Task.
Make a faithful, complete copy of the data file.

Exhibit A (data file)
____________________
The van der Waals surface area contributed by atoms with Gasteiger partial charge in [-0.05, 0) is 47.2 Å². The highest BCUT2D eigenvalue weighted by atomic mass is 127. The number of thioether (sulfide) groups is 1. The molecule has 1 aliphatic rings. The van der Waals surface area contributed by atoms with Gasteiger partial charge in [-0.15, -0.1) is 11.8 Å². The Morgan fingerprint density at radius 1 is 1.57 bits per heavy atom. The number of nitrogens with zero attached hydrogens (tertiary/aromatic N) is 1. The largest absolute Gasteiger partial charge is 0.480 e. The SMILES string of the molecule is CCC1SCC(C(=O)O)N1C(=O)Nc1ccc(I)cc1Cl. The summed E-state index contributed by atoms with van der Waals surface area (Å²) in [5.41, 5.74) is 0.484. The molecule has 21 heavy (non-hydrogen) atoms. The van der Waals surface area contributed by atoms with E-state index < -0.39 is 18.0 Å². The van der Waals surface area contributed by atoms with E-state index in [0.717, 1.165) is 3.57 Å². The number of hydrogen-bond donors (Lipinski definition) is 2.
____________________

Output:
The van der Waals surface area contributed by atoms with Gasteiger partial charge in [-0.05, 0) is 47.2 Å². The highest BCUT2D eigenvalue weighted by atomic mass is 127. The number of thioether (sulfide) groups is 1. The molecule has 1 aliphatic rings. The van der Waals surface area contributed by atoms with Gasteiger partial charge in [-0.15, -0.1) is 11.8 Å². The Morgan fingerprint density at radius 1 is 1.57 bits per heavy atom. The number of nitrogens with zero attached hydrogens (tertiary/aromatic N) is 1. The largest absolute Gasteiger partial charge is 0.480 e. The SMILES string of the molecule is CCC1SCC(C(=O)O)N1C(=O)Nc1ccc(I)cc1Cl. The summed E-state index contributed by atoms with van der Waals surface area (Å²) in [5.41, 5.74) is 0.484. The molecule has 21 heavy (non-hydrogen) atoms. The van der Waals surface area contributed by atoms with E-state index < -0.39 is 18.0 Å². The van der Waals surface area contributed by atoms with E-state index in [0.717, 1.165) is 3.57 Å². The number of hydrogen-bond donors (Lipinski definition) is 2.